International Women’s Day, 1964, and French
Nuclear Testing

Ross Edmonds

Recent protests concerning the resumption of French Nuclear testing in the Pacific have gained the suppo,rt of hundreds of thousands of ordinary Australians. What many of them do not realise is that these protests have been going on, in one form or another, for over 30 years.

Early in 1964 the French Government announced plans to hold atmospheric tests in the Pacific beginning in 1965. Prior to International Women’s Day (IWD) in 1964 the Newcastle branch of the Union of Australian Women (UAW) and the Miners W”men’s Auxiliary issued a leaflet titled ‘Women Act to Prevent Atomic Tests in the Pacific”, The leaflet carried the following message:

Deeply concerned over the intention of the French Government to test Hydrogen Bombs in the Pacific next year, over 50 prominent Australian women from various callings and professions have joined in an appeal to the French Government to stop the/tests.

The proposed site of the tests is only 2000 miles North West of the Australian coast. Scientists have declared that any such tests would contaminate large areas of the Southern Hemisphere with Radio-Active Fall-Out affecting vegetables, fruit and milk so necessary for the building of healthy bodies in our children. The area affected would include a belt across Australia between Sydney and Brisbane.

Young children and babies, including those as yet unborn, are most affected by this deadly fall-out. You are cordially invited to a Public Meeting to be held in Birdwood Park on March 6th at 12.30pm.

The Newcastle Morning Herald reported on the meeting on 10 March 1964 and said, in part:

More than 80 men and women and a number of children stood in heavy rain to hear addresses by Rev. W. Childs (Cessnock), Mr Bert James M.H.R. and Mrs Lillian Kirkby (Vice President of the UAW)

In the same issue, the paper carried a related news item, which read:

Mrs Henrietta Katz, a member of the French Union of Women, will visit Newcastle on Thursday to be guest of honour at the Newcastle IWO luncheon. She will talk about the attitude of the French people to the proposed nuclear tests by France in the Pacific, and the activities of French women in the Republic. Mrs Katz will be entertained by the Newcastle Trades Hall Council and later address the council meeting…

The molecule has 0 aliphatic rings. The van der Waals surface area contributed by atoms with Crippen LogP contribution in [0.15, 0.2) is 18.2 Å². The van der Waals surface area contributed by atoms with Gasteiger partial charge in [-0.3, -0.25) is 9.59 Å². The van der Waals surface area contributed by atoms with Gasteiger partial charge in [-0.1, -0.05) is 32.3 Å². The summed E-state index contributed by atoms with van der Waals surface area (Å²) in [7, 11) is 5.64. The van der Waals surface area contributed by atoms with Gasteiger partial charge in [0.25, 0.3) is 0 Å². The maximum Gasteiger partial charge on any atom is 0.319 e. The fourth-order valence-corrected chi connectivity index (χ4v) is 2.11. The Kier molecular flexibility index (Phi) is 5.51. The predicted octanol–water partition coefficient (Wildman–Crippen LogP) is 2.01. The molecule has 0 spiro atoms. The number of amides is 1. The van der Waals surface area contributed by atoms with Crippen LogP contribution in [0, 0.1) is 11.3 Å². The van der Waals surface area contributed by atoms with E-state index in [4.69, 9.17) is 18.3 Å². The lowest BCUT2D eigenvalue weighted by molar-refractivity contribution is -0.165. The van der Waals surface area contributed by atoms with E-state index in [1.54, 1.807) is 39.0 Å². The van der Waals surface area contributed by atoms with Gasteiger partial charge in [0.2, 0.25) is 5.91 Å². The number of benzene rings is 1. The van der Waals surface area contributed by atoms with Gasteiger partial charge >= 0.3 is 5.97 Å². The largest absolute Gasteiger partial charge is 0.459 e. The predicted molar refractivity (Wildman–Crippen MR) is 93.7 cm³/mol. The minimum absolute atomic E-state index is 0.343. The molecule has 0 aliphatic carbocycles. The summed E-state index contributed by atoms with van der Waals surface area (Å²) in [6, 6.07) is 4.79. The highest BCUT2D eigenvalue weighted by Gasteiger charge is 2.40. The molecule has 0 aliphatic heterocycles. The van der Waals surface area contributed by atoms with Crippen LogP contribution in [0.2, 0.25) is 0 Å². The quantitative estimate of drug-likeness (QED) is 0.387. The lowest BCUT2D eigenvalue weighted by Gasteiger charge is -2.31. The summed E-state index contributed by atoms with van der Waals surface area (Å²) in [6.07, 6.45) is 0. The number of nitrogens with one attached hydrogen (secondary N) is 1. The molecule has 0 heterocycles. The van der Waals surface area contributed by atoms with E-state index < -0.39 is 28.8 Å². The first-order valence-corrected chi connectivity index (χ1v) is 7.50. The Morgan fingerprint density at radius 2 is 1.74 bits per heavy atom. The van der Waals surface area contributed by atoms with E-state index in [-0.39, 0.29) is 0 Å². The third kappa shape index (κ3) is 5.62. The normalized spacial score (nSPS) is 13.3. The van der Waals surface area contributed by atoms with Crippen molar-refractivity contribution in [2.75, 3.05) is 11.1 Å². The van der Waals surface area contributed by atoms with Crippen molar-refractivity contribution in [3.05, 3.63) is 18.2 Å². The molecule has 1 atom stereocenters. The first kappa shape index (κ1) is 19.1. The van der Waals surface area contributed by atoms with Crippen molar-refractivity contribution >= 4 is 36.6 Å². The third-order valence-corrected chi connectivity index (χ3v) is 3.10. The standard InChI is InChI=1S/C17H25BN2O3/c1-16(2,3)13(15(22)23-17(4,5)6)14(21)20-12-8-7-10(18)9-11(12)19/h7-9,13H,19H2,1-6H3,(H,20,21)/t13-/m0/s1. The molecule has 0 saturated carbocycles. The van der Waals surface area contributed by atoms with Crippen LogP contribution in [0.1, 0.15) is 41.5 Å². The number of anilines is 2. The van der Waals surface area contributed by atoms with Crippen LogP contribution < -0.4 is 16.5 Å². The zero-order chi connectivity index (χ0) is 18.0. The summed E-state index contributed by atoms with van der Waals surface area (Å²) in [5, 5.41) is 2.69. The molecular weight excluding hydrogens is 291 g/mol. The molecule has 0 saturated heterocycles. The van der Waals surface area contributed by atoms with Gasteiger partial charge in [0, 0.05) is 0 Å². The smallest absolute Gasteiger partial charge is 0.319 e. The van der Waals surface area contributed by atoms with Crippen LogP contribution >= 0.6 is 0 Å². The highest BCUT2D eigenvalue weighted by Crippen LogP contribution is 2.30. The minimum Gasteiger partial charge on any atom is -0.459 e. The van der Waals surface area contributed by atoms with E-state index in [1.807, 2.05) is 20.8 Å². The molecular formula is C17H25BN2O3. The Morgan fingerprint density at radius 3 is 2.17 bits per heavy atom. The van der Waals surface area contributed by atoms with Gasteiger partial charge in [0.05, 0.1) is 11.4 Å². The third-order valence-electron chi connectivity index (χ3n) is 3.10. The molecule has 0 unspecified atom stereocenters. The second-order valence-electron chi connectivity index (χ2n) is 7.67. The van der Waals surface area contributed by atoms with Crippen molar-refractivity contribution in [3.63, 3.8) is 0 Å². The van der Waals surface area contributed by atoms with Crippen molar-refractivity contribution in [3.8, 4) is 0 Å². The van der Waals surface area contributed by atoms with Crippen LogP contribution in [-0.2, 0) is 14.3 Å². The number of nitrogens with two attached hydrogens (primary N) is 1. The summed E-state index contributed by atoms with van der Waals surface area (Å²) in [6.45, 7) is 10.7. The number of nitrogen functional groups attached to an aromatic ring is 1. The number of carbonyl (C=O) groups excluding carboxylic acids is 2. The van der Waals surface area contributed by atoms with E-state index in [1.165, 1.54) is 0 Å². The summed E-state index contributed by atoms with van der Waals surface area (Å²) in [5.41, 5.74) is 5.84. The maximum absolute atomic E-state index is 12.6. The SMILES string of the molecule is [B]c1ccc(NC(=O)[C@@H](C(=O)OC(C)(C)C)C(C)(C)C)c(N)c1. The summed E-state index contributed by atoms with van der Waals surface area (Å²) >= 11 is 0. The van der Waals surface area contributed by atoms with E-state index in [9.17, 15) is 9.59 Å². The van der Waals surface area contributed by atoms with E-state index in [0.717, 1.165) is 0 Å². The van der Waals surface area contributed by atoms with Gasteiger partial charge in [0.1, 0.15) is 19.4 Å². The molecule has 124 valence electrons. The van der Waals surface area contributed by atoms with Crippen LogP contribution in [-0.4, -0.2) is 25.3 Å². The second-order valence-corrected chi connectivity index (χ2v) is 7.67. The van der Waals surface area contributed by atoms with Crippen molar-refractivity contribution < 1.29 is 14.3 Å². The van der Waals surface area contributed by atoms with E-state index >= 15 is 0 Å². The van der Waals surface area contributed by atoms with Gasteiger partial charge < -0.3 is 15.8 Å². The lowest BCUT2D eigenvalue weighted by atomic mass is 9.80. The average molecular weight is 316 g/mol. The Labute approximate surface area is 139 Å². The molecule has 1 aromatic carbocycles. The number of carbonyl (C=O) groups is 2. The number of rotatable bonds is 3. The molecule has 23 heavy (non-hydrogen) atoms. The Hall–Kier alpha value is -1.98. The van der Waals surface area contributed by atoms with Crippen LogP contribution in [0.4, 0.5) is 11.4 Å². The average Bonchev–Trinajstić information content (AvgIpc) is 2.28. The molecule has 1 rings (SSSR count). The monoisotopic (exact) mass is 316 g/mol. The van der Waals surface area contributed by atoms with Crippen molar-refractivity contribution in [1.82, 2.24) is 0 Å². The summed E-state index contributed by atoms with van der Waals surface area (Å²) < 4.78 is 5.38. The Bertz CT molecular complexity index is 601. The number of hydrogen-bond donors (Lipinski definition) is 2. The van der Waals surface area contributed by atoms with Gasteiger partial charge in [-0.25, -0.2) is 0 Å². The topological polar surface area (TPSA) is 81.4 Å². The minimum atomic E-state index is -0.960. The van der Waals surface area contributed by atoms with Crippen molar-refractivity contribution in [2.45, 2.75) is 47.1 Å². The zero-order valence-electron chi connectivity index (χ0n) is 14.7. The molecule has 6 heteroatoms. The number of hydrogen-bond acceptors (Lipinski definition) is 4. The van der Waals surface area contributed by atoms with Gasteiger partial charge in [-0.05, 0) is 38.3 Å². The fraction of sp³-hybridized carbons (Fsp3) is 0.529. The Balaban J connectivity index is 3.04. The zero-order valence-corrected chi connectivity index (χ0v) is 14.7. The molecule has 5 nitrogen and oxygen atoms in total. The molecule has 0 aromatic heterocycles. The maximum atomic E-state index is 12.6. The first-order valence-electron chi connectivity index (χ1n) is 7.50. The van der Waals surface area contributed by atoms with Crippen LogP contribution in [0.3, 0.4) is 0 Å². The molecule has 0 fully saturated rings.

The Peace Movement at this time was led mainly by members of the Communist Party and a few radical clergymen. It took courage to be associated with it and, sadly, the opposition to nuclear testing gained little mass support in Australia until a decade later. By then the French, along with other members of the ‘Nuclear Club’: had ceased to carry out atmospheric tests and had switched to underground testing. for many it was too late. Huge areas of land and thousands of people had received massive doses of radiation.

The Menzies Government and the succeeding Holt, Gorton and McMahon Governments did nothing to support the call for an end to nuclear testing. Indeed, the Menzies Government in the 1950’s was so blinded by its own Cold War hysteria that it allowed the British Government to carry out atmospheric testing at Maralinga in South Australia. Hundreds of Australian servicemen and local Aborigines received large doses of radiation. Many have since died from radiation induced cancers and large areas of tribal land remains badly contaminated.

The role played by the Federal Opposition was not much better, with the notable exception of some Left ALP members such as Bert James. Of course now that public opinion has changed, politicians from all parties want to be on Greenpeace’s ship when it sails from Australia into the Pacific. No doubt they will receive some good media exposure – and I am pleased that they are going. My thoughts, however will be with those brave people who stood in Birdwood Park, in the rain, in opposition to French Nuclear testing more than 30 years ago.